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It’s Pictures Again


Since we last talked…

Fourth of July.






Zachary had his first Zoo train ride that he could really appreciate.


Audrey learned how to do this.


Zachary learned how to do this.




And tomorrow he’s one year old.

I have a lot to say but have lost the urge to talk quite so much. Well, type so much. I still talk a lot. Maybe soon. Got to go watch The Jim Gaffigan Show. I’m very excited about that.

posted under Audrey, husband, TV, Zachary | Comments Off on It’s Pictures Again

Exit Strategy


My boy child is very busy in utero, sometimes surprisingly so. Yesterday, I squealed at a sudden jab and said, “The baby’s really moving!” Audrey poked her head around the corner and said, “He’s out?”

Ha. No, darling. Not by a long shot. I’ve told her we still have a while to wait and I’ve started trying to explain that I’ll go to a hospital to get him out. There’s just no way to convey what a process it is!

I met my new doula (yay!) on Monday and when she asked if Audrey would be along for the birth, I just had to say hellz nah. While I would love for Aud to have a slightly more concrete idea of where the baby is coming from, I don’t feel I put on the most calm and educational show in labor. I do not want to freak her out.

So I’ve been nervous about a few aspects of labor. I’m going to spare you the squishy details and today obsess over the very basic and essential, When Do You Know You’re in Labor???

Have you noticed on TV, when a woman goes into labor, she’s just going through her normal daily activities when suddenly she grasps her belly, looks up meaningfully, and says, “It’s time”?

What bullshit.

I spent an entire day wondering if I was in labor with Audrey and then another night only knowing I was not in labor enough to get to go to the hospital. When I finally just begged to go in, consistent contractions be damned, it turned out I only had 3 hours to spare.

Which was fine for a lot of reasons – no long time at the hospital means no time to think about drugs and no time for staff to get antsy and want to do something – but here’s the thing: second labors are notoriously faster than firsts. Like maybe twice as fast. So now I’m nervous. If I go in long before my midwife thinks I should, will I just end up being sent home a dozen times? Or spend way longer laboring at the hospital than I want to and get burned out faster? But if I wait for proper signs of progressed-enough labor, will I have a kid on my living room carpet?


Stuff to harass my midwife and doula about next time I see them.

Y’all out there! How did you know when to go to the hospital?

posted under Audrey, pregnancy, TV | 2 Comments »



I took a day off from the Bible yesterday. The folks came over and we went out to eat. We timed it just badly enough to get the tired kid to the restaurant right at naptime. And what did this two-year-old who’s been so TWO lately do? Act like a total lady. Sit contentedly, eat happily, be a total joy to be around. Ain’t life sweet?

Today Andy and I are working through the two-hour season 4 premiere of Downton Abbey. This show, I tell you. I was so passionately in love with it in the beginning, and now I find myself groaning at the thought of watching another episode. Can I take it emotionally? I’ll ask myself. I feel like there used to be more fun along with the drama. Sigh.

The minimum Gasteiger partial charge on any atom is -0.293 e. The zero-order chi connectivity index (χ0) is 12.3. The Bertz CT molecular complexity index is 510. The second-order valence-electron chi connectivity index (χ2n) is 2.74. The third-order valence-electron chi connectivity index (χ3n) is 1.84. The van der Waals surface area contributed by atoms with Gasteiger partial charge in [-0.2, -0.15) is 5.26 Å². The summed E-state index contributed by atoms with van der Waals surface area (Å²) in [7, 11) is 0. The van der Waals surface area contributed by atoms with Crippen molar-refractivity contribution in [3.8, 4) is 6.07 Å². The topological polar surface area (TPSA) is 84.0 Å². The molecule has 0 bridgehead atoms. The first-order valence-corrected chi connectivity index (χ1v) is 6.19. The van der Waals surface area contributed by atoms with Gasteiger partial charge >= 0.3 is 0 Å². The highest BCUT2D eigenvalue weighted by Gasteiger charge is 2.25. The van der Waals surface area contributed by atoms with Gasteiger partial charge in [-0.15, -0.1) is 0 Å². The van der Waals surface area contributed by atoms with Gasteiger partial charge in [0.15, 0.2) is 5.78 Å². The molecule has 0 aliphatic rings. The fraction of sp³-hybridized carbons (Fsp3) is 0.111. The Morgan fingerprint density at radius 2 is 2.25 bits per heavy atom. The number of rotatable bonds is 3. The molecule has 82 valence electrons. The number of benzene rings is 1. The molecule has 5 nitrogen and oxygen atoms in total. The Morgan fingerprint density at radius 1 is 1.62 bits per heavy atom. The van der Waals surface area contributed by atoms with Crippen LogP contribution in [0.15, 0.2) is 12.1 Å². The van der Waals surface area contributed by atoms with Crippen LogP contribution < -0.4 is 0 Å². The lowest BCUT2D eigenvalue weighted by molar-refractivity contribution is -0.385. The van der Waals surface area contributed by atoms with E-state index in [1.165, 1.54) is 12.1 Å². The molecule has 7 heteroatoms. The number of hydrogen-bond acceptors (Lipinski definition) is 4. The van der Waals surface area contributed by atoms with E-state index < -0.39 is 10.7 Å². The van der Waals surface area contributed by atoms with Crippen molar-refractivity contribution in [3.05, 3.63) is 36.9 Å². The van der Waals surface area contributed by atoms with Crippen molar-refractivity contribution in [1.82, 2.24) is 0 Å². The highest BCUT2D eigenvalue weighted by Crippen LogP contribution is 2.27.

Yes, these are the kind of problems I have right now. Woe is me.

So let’s tackle the Downton of its day, Genesis.


Abraham dies. Rebekah’s having trouble getting pregnant (theme!) until Isaac does such a good job of pleading with God about it, that she gets knocked up with twins. It’s sibling rivalry from the beginning in there, and as they’re duking it out in utero, those of us who have been pregnant can feel for Rebekah when she complains to God: “Why is this happening to me?”

God talks right back to her (that’s the third woman God has addressed personally, if you count that “You did too laugh” to Sarah) and tells her the boys will be fathers of rival nations and the older will serve the younger (theme!). Esau (“hairy”) is born first and Jacob (sounds similar to “heel” and “deceiver”) is born grasping Esau’s heel.

Esau grows up an outdoorsy hunter and Isaac’s favorite while Jacob is a quiet homebody and Rebekah’s favorite. One day, Esau comes home all exhausted from hunting and demands some of the stew Jacob’s cooking. Jacob asks for Esau’s rights as firstborn son in exchange. Esau, in the ultimate act of immediate gratification, agrees. I’d like to point out this is lentil stew, not even beer cheese or chicken and dumplings.

We take a detour from these two with a bit of famine, moving, and Isaac pulling Dad’s “She’s my sister” routine with a local king. Oh, sigh. Then some battles over wells.

So then Isaac’s on his deathbed and going blind. He gets ready to bless Esau, conferring all the rights of a firstborn upon him: it would typically mean a double share of the inheritance and leadership of the family. Rebekah talks Jacob into presenting himself as Esau to get the blessing for himself. It works, and Isaac and Esau are shaken hard when they realize what’s happened. Esau plots to kill Jacob and Rebekah tells her younger son to hightail it to her brother Laban in Haran. Isaac agrees and tells him to marry one of his uncle’s daughters. Not those local women like Esau married. Jacob goes. Esau, getting his folks don’t dig on his two wives, adds another wife, this time one of Ishmael’s daughters.

posted under Audrey, the Bible in 2014, TV | Comments Off on Kids

Second Birthday Wisdom


Last year, I wrote a post on Facebook saying I had been a mother for a whole year and now knew absolutely everything about parenting, and then proceeded to list it all. Thank you for putting up with that. So.

I’ve been a mother for two whole years now, so I totally know everything about raising kids. Here’s what I’ve learned the last year:


1. You can baby-proof a house, but you cannot toddler-proof it.

2. The only way to get my child to do something she doesn’t want to is to say, “Mommy do it or Audrey do it?” Suddenly she is gung-ho to take on any challenge. “AUDEE DO IT!” I do not look forward to the day this stops working.